Folks, this just is not so hard. Just read the transcript.
It contains an explicit quid pro quo for felony bribery.
Zelensky: “We are ready to continue to cooperate… buy more Javelins”
Trump: “I would like you to do us a favor though.”
This is linguistically the same as “If you do us a favor…” or “However, you do us a favor…” It is a conditional phrase that creates a condition of exchange.
There are two basic elements of bribery. First, quid pro quo:
A: I would like to you to do me a favor.
B: “I would like you to do us a favor though…”
Second: Under the bribery statute, 18 USC 201, the “quo” must be “corrupt… influence,” “fraud,” or “a violation of lawful duty.” On page 4 of the transcript:
Trump: “The other thing, there’s a lot of talk about Biden’s son, that Biden stopped the prosecution…”
The quid pro quo from the top p. 3 moves immediately to Trump’s next point, at the bottom of p. 3/top of page 4: Zelensky should work with Giuliani and AG Barr “to find out about” “Biden’s son” & “Biden.” This is bribery as corrupt influence 18 USC 201(b)(1)(A) and a violation of lawful duties in terms of civil or criminal campaign laws (18 USC 201(b)(1)(C).
I have been critical of those who claimed that the Trump Tower meeting in June 2016 was a criminal campaign violation, because it cannot be criminal to talk to foreign nationals about candidates. The Clinton campaign indirectly investigating by having FusionGPS/Christopher Steele talk to foreing nationals cannot be criminal. But there is a world of difference between those conversations vs. pressuring a foreign government’s prosecution force to do your opposition research for you and potentially indict the family of your opponent (especially in context of withholding $391 million in aid).
The harder question here is that of course some quid pro quo exchanges with foreign governments are lawful and valid: Ukraine should pay for the Javelin missiles, and of course Trump could say, “You need to pay for the missiles, though.” If a president thought a terrorist or spy was on American soil, a president could offer arms deals or other support to encourage cooperation. That’s not bribery.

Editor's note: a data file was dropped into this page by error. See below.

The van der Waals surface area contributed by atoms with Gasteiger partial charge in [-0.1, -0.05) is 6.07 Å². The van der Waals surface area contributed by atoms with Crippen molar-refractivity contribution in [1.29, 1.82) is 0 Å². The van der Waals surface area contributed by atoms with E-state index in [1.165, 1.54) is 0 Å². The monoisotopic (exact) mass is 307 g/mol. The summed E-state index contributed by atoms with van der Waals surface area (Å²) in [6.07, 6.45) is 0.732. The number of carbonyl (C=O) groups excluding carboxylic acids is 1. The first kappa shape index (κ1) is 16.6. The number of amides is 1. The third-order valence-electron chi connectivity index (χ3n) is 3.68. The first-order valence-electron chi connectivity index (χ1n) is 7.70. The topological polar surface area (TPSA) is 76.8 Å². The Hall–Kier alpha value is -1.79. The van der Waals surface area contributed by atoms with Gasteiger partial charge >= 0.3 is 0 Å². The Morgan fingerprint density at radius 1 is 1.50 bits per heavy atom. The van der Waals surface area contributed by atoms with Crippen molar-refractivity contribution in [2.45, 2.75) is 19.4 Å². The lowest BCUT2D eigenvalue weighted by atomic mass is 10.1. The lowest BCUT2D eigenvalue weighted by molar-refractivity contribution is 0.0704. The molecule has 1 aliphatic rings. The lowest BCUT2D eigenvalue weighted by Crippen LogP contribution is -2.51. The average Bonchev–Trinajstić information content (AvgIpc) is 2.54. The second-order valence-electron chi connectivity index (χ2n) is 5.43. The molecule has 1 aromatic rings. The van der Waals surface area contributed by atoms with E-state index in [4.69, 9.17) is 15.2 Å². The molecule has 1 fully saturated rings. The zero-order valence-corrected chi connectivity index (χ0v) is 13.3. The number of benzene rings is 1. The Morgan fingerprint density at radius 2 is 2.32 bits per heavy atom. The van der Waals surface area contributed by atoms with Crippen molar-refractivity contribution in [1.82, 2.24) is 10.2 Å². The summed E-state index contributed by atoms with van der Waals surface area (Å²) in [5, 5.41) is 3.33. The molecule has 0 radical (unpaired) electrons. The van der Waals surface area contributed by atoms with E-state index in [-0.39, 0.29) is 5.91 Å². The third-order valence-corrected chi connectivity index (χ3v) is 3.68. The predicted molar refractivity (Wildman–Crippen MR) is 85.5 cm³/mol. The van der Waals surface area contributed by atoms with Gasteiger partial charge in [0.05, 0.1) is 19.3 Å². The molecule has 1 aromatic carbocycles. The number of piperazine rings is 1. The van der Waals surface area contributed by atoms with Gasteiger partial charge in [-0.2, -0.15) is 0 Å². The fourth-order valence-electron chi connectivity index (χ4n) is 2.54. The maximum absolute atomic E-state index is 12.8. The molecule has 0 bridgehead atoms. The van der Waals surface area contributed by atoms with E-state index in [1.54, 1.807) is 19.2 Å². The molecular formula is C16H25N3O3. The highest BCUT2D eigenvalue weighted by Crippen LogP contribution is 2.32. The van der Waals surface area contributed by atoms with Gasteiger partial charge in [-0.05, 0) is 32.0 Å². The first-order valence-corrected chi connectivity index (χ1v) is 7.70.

So the key is that asking a foreign government to investigate or prosecute a rival or his family is corrupt in this context. This might be true in any corruption case against any rival (no clear and present danger. Hunter isn’t going to kill anyone). But it seems clear when the case is apparently so weak.
This is unlawful foreign solicitation/coordination. It doesn’t matter if it rises to the level of a criminal violation. It is a civil violation of campaign finance law in itself to solicit a foreign government to conduct opposition research for your campaign, especially given the record of Trump’s 2016 campaign (which I documented here as criminal by Manafort and Gates, and would at least be a civil violation by the campaign).
Key reminder: “High crimes and misdemeanors” for impeachment ARE NOT limited to felonies. The Framers purposely used the English phrase for abuse of power, not felonies. If people argue this transcript is bad but not criminal, they are missing the point and moving goalposts.
In terms of evidence of consciousness of guilt:
The call took place on July 25, with Trump saying AG Barr & Giuliani were in on this plot. A week before: Trump order Mulvaney to block $391M from Ukraine. 3 days after: Trump forces out the uncooperative DNI Coats for his hack in the House, Congressman Ratcliffe. Many officials are implicated.
5) Emoluments! It’s not just the felony quid pro quo… There is also an explicit and sad #Emoluments suck-up by Zelensky on p 4-5:
“The last time I traveled to the United States… I stayed at the Trump Tower.”
Courts: take note of this causal nexus for plaintiffs’ standing and corruption.
Bonus: is this what Giuliani and Trump meant when they said the Take Care clause gabe the president a duty to outsource prosecution to the Ukrainian government?
September 15, 5:00 – 6:30:
League of Women Voters:
Is our Constitution working?
How is our Consitution holding up? Is there still a balance of powers among the three branches of government? Is the Supreme Court still an independent branch of government or should structural changes be made? What about the independence of the Fed, the Attorney General, and the Department of Justice? Are we near a constitutional crisis? See details here.